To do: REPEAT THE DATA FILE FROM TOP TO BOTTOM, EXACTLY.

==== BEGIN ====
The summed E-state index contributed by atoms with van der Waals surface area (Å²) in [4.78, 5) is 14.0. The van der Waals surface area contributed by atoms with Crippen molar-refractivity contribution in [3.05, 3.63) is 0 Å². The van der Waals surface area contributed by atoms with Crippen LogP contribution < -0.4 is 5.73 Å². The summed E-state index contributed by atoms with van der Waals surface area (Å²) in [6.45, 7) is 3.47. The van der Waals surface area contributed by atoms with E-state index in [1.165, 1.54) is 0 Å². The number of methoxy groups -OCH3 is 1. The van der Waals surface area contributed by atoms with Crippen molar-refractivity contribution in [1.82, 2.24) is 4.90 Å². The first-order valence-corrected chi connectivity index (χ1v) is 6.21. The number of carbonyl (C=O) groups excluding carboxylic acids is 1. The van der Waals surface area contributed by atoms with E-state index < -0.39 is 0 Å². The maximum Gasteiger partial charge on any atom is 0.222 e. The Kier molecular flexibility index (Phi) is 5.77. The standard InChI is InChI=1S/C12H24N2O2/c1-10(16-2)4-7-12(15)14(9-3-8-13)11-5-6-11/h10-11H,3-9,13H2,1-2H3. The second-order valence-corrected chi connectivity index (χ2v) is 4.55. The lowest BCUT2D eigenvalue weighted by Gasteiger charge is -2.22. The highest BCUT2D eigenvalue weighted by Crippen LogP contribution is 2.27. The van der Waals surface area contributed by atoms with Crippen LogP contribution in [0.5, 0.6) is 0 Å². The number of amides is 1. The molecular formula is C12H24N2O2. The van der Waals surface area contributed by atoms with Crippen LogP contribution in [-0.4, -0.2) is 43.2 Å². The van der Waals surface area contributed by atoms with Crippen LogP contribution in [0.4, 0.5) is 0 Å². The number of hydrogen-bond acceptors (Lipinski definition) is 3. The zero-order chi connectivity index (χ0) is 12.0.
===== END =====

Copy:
The summed E-state index contributed by atoms with van der Waals surface area (Å²) in [4.78, 5) is 14.0. The van der Waals surface area contributed by atoms with Crippen molar-refractivity contribution in [3.05, 3.63) is 0 Å². The van der Waals surface area contributed by atoms with Crippen LogP contribution < -0.4 is 5.73 Å². The summed E-state index contributed by atoms with van der Waals surface area (Å²) in [6.45, 7) is 3.47. The van der Waals surface area contributed by atoms with E-state index in [1.165, 1.54) is 0 Å². The number of methoxy groups -OCH3 is 1. The van der Waals surface area contributed by atoms with Crippen molar-refractivity contribution in [1.82, 2.24) is 4.90 Å². The first-order valence-corrected chi connectivity index (χ1v) is 6.21. The number of carbonyl (C=O) groups excluding carboxylic acids is 1. The van der Waals surface area contributed by atoms with E-state index < -0.39 is 0 Å². The maximum Gasteiger partial charge on any atom is 0.222 e. The Kier molecular flexibility index (Phi) is 5.77. The standard InChI is InChI=1S/C12H24N2O2/c1-10(16-2)4-7-12(15)14(9-3-8-13)11-5-6-11/h10-11H,3-9,13H2,1-2H3. The second-order valence-corrected chi connectivity index (χ2v) is 4.55. The lowest BCUT2D eigenvalue weighted by Gasteiger charge is -2.22. The highest BCUT2D eigenvalue weighted by Crippen LogP contribution is 2.27. The van der Waals surface area contributed by atoms with Crippen LogP contribution in [0.5, 0.6) is 0 Å². The number of amides is 1. The molecular formula is C12H24N2O2. The van der Waals surface area contributed by atoms with Crippen LogP contribution in [-0.4, -0.2) is 43.2 Å². The van der Waals surface area contributed by atoms with Crippen LogP contribution in [0.4, 0.5) is 0 Å². The number of hydrogen-bond acceptors (Lipinski definition) is 3. The zero-order chi connectivity index (χ0) is 12.0.